The US Dow Jones Industrials Average — the world’s most followed stock market — remains strong. It continues to retest the lofty 21,000-point level.
Yet, despite breaking above 21,000 points earlier in the month, it’s becoming harder by the day. The stock market has pretty much traded sideways for the past 15 days.
The Aussie stock market has been similar. The ASX 200 has struggled to jump over the 5800-point hurdle.
The consolidation indicates that a decent move awaits us. In my view, that move will temporarily be to the downside.
My colleague Vern Gowdie, however, has a stronger take. He believes that a major stock market crash is imminent. And he raises some great points to support this belief. As well as recommending actions you should take today to protect yourself from the implosion he sees ahead. You can check all of that out here.
Nevertheless, more noise about Brexit is about to send major shockwaves through financial markets. That should see the Dow Jones pulling back into month-end. The Aussie market should follow and at least re-test 5600 points.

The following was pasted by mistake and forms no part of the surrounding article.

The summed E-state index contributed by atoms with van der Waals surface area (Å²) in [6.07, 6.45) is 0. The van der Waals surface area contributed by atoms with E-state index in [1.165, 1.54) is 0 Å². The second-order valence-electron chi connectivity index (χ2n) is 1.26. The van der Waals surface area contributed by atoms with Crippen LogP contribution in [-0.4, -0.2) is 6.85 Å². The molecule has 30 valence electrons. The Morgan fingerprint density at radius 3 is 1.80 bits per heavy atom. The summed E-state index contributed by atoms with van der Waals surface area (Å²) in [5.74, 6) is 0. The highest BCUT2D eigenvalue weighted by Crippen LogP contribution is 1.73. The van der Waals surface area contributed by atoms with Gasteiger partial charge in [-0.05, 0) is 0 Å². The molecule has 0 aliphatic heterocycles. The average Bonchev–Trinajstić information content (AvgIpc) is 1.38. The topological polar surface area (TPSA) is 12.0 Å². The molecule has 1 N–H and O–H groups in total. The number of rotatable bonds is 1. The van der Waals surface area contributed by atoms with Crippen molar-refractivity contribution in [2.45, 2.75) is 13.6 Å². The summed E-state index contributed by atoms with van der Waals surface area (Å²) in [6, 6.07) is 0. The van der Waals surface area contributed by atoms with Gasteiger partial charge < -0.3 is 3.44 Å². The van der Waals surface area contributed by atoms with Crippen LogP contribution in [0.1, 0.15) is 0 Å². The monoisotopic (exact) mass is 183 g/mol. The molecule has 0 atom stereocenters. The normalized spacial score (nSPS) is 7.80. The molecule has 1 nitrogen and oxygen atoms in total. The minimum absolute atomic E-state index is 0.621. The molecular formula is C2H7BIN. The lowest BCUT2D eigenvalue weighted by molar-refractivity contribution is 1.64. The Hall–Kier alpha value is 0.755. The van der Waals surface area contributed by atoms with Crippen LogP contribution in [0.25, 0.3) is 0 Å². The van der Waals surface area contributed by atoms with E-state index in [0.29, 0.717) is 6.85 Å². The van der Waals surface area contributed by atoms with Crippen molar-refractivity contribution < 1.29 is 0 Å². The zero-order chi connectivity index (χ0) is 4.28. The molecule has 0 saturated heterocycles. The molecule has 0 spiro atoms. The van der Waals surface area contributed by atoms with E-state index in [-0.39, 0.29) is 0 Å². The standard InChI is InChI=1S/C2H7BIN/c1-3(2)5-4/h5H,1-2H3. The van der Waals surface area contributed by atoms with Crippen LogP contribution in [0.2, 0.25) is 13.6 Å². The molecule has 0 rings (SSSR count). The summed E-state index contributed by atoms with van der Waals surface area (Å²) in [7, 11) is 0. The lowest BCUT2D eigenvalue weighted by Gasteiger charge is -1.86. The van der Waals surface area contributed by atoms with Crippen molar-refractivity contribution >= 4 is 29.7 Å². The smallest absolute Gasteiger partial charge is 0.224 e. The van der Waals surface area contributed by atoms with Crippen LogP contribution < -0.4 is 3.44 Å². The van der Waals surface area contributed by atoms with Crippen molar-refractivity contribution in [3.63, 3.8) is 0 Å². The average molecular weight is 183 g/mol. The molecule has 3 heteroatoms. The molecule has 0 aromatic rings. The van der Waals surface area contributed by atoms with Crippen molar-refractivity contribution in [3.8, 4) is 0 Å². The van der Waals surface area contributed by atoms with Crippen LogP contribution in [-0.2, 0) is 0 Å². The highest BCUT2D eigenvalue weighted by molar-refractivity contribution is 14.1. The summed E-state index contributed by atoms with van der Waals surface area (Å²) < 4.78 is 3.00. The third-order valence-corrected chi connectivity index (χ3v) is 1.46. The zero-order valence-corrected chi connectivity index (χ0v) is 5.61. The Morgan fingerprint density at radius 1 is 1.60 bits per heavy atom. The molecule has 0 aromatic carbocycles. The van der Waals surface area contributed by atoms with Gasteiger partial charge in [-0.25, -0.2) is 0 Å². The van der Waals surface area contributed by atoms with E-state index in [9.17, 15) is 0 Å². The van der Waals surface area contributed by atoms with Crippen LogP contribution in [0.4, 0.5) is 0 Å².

The Aussie market tends to follow US stock markets — the largest in the world. If the Dow pulls back as I expect, that offers a great opportunity to buy more of your favourite stocks.
I believe any pullback will be a mini-correction at worst, and it won’t last long.
Brexit: Fiction versus reality
The Guardian reported yesterday:
‘The pound has come under a little bit of pressure after a spokesman for Theresa May revealed that the UK PM will trigger article 50 on 29 March. While the timing of the triggering of article 50 comes as no surprise given that May had previously vowed to do so before the end of March, it does show that sterling remains sensitive to Brexit related headlines, even those that are already widely known.
‘While the drop off in the pound isn’t too severe, it was enough to take it into negative territory for the day. It also acts as a reminder that the next two years will likely continue to be volatile for the UK currency as well as the FTSE and UK Gilts, with traders still concerned about the road the country is on.’